A Comprehensive Guide About the Education System and International Schools
The Spanish education system has its own peculiarities when it comes to the age of admission and the overall organization of school years. This guide covers all you need to know about the overall education system, with insights into international schools, as well as public and private schools in Spain.
For ex-pats with children, finding the best schools and higher education institutions is a major decision. On the one hand, you want your child to immediately understand the language in which the material is taught and not fall behind on schoolwork. In this case, enrolling them in one of the many international schools would be the more straightforward choice. On the other hand, children are like sponges, they learn and adapt very fast to new environments. Perhaps giving them the opportunity to experience the local school system could be a positive part of the ex-pat experience.
Keeping in mind that your priority is to provide your children with the best education, we have gathered all the information available on the Spanish education system.
Spain’s school system is overall considered to be very good. Spain has public, private (colegios privados), and semi-private (colegios concertados) schools, that enjoy an overall good reputation in terms of education. Spain is even listed among the top ten countries worldwide with the best international schools. The country’s reputation and education system are highly regarded internationally.
When it comes to early childhood education (ECE), only 30% of children under the age of six attend daycare or preschool in Spain. That is due to the shortage of facilities and staff throughout the country. Most parents have no other choice than to opt for private childcare, which is more expensive than public early childhood education facilities.
The Education System in Spain
Are you relocating to Spain with children and wondering what the education system is like? Public education in Spain is free and compulsory for children between the ages of six and 16. Semi-private, private, and international schools require tuition fees, which are imposed by the school and vary between each institution.
What Documents Are Required to Enroll in School in Spain?
Children typically need to be registered with the local city hall (ayuntamiento). To enrol in school, the following documents are usually required: the child’s ID, proof of residence, a medical certificate, and the parents’ ID and NIE.
Spain’s School Levels and Ages
An interesting fact about education in Spain is the school levels and ages. Primary education is until the 6thgrade, not the 4th like in many other European countries. After that, students do not go on to 7th grade. Instead, they start the 1st grade of secondary education.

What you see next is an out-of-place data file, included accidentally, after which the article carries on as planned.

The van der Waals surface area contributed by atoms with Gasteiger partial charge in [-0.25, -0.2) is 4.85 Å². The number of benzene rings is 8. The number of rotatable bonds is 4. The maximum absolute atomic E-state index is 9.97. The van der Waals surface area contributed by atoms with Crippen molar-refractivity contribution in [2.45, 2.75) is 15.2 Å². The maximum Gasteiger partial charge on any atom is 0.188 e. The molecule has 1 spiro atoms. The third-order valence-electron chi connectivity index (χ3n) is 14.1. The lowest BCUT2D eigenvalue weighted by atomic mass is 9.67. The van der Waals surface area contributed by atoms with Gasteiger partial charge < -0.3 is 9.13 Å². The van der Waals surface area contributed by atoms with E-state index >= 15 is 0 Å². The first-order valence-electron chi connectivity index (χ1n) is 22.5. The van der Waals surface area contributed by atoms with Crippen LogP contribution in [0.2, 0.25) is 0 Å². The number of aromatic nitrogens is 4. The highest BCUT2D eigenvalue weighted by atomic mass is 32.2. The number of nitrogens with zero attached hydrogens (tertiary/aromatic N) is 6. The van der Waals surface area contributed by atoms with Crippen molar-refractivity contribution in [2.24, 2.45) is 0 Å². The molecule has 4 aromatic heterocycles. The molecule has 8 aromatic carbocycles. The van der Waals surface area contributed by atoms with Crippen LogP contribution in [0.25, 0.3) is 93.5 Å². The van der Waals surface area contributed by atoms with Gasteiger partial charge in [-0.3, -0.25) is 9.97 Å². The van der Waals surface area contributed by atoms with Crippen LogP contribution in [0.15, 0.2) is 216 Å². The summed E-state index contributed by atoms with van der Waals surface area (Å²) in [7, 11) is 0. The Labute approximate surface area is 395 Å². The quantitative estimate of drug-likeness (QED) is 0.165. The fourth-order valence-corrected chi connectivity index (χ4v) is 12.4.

Below is an overview of the education system in Spain, by school year and age of admission.
|School Level||School Year||Ages|
|Early Childhood Education||1st Cycle (Guarderias)||0-3|
|2nd Cycle (Escuela Infantil)||3-6|
|Primary Education||1st to 6th Grrade||6-11|
|Compulsory Secondary Education||1st to 3rd Grade||12-15|
|Higher Education||Bachelor’s Degree||18+|
Spain School Hours and Terms
School hours in Spain depend on the school. Some schools run from 9:00 to 17:00, with a two-hour lunch break (from 13:00 to 15:00), while others run from 9:00 to 14:00.
The school year in Spain usually follows a trimester system: September to December, January to March/April, and March/April to June. Summer holidays are typically from late-June to mid-September. Students usually have school breaks around Christmas and Easter.
What is the Grading System in Spain?
The Spanish education system uses a 10-point grading scale:
- 9 to 10 is outstanding;
- 7 to 8.9 is notable;
- 6 to 6.9 is approved;
- 3 to 4.9 is insufficient (fail);
- 0 to 2.9 is very insufficient (fail).
What are the Main Differences Between Public and Private Schools?
In addition to public schools, you can find private schools throughout the country. These can be entirely private (colegios privados) or semi-private (colegios concertados), which are state-subsidized schools that follow the national syllabus.
Many colegios concertados are Catholic schools that typically only teach in Spanish. There is a general perception that education in these schools is of a high standard and the curricula on religions tend to be diverse and not necessarily Catholic-focused. If you wish to apply to a semi-private school, you can do so in the same way you apply for a state school: at your local ayuntamiento.